Written by Menominee
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Tuesday, 14 February 2012

Rangers, the beleaguered, debt-ridden Scottish football giants appear to have devised a cunning but legally dubious plan to evade the close attentions of the UK tax authorities who claim they are owed two trillion pounds in back taxes and national insurance contributions by the club.

In a hastily arranged and surreptitious press conference held under a railway bridge in Govan Rangers owner Craig Whyte said that Rangers are to amalgamate with their amateur Glasgow neighbours Queen's Park to form a new entity - Queen's Park Rangers - which by having a very similar, indeed identical, name to a London-based English Premier League club owned by a billionaire should serve to throw Her Majesty's Revenue and Customs (HMRC) off their trail.

While organizing an impromptu whip round in a threadbare tam o'shanter Mr. Whyte showed journalists a document he claimed had been compiled by a lawyer at a pro bono LawShop on the Great Western Road revealing that the HMRC were often confused by people and entities with similar names. Indeed only one corner shop owner named Patel paid any tax and national insurance leaving the many thousands of other corner shop-owning Patels unmolested by the tax authorities.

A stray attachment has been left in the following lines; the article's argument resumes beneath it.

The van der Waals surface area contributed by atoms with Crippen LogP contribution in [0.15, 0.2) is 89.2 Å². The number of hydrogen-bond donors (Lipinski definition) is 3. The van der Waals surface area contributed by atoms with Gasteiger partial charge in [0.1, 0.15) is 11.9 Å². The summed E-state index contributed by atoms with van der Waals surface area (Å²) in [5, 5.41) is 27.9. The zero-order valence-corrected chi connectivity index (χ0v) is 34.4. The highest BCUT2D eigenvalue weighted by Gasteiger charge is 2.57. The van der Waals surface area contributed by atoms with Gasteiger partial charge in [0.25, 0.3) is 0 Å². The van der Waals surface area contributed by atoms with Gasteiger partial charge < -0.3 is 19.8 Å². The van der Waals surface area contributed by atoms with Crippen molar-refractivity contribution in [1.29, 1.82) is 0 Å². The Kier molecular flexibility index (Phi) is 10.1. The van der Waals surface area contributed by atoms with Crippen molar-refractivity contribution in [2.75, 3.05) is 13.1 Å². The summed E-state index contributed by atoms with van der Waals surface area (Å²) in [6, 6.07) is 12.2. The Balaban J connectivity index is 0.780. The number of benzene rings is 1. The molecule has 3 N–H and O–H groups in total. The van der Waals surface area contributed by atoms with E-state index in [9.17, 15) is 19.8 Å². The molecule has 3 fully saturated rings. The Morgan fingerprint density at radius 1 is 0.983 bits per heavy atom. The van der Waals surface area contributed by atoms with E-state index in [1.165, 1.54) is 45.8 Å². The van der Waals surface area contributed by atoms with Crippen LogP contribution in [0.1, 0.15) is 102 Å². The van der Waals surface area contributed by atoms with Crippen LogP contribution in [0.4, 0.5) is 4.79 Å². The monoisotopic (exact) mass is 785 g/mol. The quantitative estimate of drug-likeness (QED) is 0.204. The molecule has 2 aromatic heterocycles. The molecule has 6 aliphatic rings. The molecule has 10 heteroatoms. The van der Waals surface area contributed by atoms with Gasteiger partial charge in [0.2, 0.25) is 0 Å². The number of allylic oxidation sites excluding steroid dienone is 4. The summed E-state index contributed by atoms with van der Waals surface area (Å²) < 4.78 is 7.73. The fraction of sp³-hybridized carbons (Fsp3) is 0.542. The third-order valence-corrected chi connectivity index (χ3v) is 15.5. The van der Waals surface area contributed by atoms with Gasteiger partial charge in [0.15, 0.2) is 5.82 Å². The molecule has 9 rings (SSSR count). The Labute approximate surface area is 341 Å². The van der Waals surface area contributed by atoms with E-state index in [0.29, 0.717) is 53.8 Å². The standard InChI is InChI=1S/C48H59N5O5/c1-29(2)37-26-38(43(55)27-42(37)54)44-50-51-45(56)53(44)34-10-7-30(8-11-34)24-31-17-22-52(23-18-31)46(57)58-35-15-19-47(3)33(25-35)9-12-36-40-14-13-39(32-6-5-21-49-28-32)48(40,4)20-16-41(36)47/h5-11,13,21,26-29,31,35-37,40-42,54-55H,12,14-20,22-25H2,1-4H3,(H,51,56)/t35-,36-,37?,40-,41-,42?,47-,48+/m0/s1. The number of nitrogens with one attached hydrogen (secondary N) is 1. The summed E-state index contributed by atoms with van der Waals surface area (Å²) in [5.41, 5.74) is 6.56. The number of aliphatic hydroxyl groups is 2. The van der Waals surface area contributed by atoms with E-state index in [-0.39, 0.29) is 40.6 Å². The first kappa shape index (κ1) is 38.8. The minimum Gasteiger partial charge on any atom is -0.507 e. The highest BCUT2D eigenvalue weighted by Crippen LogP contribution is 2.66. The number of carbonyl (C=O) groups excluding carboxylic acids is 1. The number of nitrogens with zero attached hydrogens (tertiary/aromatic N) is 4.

Journalists then telephoned the Honorary Patron of Queen's Park, Lord Macfarlane of Bearsden, for corroboration but Lord Macfarlane expressed surprise at Mr. Whyte's announcement and said no formal discussions had been held on this so-called "amalgamation". 

"I attempted to call Rangers earlier today, just to offer my sympathy," explained Lord Macfarlane, "but it appears their telephone has been disconnected. We at Queen's Park greatly value our independence and our amateur status and have no urgent desire to sacrifice that in a bid to help Rangers befuddle the taxman."

Turning back to Mr. Whyte for a rebuttal journalists found him scampering up the railway embankment with his jingling hat and a couple of pilfered wallets. 

Ally McCoist is drunk and when approached for a quote by local reporters he threw a can of Tennents at them from the bush on Glasgow Green in which he currently resides.

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The story above is a satire or parody. It is entirely fictitious.

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